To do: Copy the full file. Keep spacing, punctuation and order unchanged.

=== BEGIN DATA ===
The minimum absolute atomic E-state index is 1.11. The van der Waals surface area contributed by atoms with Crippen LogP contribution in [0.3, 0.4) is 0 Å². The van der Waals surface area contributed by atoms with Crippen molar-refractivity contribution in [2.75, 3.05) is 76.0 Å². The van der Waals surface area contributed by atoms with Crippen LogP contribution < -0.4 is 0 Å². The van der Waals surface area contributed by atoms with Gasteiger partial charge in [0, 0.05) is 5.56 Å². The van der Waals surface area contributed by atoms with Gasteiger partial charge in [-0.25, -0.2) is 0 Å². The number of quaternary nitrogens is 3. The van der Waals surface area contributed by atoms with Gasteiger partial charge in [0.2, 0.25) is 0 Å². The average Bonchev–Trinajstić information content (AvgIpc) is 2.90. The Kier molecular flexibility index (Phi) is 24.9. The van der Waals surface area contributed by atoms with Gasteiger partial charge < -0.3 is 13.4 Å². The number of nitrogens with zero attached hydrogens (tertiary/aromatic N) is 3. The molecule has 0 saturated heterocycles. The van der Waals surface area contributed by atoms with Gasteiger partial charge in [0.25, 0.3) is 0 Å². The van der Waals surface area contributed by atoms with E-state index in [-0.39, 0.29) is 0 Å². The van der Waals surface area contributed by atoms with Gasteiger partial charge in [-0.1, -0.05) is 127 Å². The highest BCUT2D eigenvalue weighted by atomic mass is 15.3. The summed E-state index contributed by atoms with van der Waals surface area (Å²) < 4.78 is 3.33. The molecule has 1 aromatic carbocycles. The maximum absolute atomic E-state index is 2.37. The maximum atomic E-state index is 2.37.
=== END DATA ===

The minimum absolute atomic E-state index is 1.11. The van der Waals surface area contributed by atoms with Crippen LogP contribution in [0.3, 0.4) is 0 Å². The van der Waals surface area contributed by atoms with Crippen molar-refractivity contribution in [2.75, 3.05) is 76.0 Å². The van der Waals surface area contributed by atoms with Crippen LogP contribution < -0.4 is 0 Å². The van der Waals surface area contributed by atoms with Gasteiger partial charge in [0, 0.05) is 5.56 Å². The van der Waals surface area contributed by atoms with Gasteiger partial charge in [-0.25, -0.2) is 0 Å². The number of quaternary nitrogens is 3. The van der Waals surface area contributed by atoms with Gasteiger partial charge in [0.2, 0.25) is 0 Å². The average Bonchev–Trinajstić information content (AvgIpc) is 2.90. The Kier molecular flexibility index (Phi) is 24.9. The van der Waals surface area contributed by atoms with Gasteiger partial charge < -0.3 is 13.4 Å². The number of nitrogens with zero attached hydrogens (tertiary/aromatic N) is 3. The molecule has 0 saturated heterocycles. The van der Waals surface area contributed by atoms with Gasteiger partial charge in [0.25, 0.3) is 0 Å². The van der Waals surface area contributed by atoms with E-state index in [-0.39, 0.29) is 0 Å². The van der Waals surface area contributed by atoms with Gasteiger partial charge in [-0.1, -0.05) is 127 Å². The highest BCUT2D eigenvalue weighted by atomic mass is 15.3. The summed E-state index contributed by atoms with van der Waals surface area (Å²) < 4.78 is 3.33. The molecule has 1 aromatic carbocycles. The maximum absolute atomic E-state index is 2.37. The maximum atomic E-state index is 2.37.